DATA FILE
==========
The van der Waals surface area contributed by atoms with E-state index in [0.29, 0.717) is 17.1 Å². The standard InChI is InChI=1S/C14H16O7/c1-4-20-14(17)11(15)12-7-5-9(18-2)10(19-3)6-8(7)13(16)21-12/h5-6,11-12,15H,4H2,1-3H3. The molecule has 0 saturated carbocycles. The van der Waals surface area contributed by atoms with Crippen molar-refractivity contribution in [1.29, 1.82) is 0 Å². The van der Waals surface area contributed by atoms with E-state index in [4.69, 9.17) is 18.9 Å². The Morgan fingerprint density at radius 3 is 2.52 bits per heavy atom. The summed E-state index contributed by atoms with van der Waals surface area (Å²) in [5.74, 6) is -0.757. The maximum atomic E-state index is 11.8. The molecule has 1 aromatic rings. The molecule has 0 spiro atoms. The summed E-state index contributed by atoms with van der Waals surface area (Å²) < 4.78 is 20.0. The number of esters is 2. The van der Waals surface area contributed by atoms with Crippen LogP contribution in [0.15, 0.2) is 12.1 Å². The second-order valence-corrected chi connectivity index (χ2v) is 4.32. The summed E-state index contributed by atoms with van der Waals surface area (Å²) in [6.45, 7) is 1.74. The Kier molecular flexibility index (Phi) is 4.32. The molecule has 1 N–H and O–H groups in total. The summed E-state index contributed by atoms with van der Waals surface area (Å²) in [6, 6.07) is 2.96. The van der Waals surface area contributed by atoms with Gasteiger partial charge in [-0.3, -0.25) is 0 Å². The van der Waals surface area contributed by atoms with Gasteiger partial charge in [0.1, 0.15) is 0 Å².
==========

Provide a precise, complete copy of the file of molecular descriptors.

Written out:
The van der Waals surface area contributed by atoms with E-state index in [0.29, 0.717) is 17.1 Å². The standard InChI is InChI=1S/C14H16O7/c1-4-20-14(17)11(15)12-7-5-9(18-2)10(19-3)6-8(7)13(16)21-12/h5-6,11-12,15H,4H2,1-3H3. The molecule has 0 saturated carbocycles. The van der Waals surface area contributed by atoms with Crippen molar-refractivity contribution in [1.29, 1.82) is 0 Å². The van der Waals surface area contributed by atoms with E-state index in [4.69, 9.17) is 18.9 Å². The Morgan fingerprint density at radius 3 is 2.52 bits per heavy atom. The summed E-state index contributed by atoms with van der Waals surface area (Å²) in [5.74, 6) is -0.757. The maximum atomic E-state index is 11.8. The molecule has 1 aromatic rings. The molecule has 0 spiro atoms. The summed E-state index contributed by atoms with van der Waals surface area (Å²) < 4.78 is 20.0. The number of esters is 2. The van der Waals surface area contributed by atoms with Crippen LogP contribution in [0.15, 0.2) is 12.1 Å². The second-order valence-corrected chi connectivity index (χ2v) is 4.32. The summed E-state index contributed by atoms with van der Waals surface area (Å²) in [6.45, 7) is 1.74. The Kier molecular flexibility index (Phi) is 4.32. The molecule has 1 N–H and O–H groups in total. The summed E-state index contributed by atoms with van der Waals surface area (Å²) in [6, 6.07) is 2.96. The van der Waals surface area contributed by atoms with Gasteiger partial charge in [-0.3, -0.25) is 0 Å². The van der Waals surface area contributed by atoms with Gasteiger partial charge in [0.1, 0.15) is 0 Å².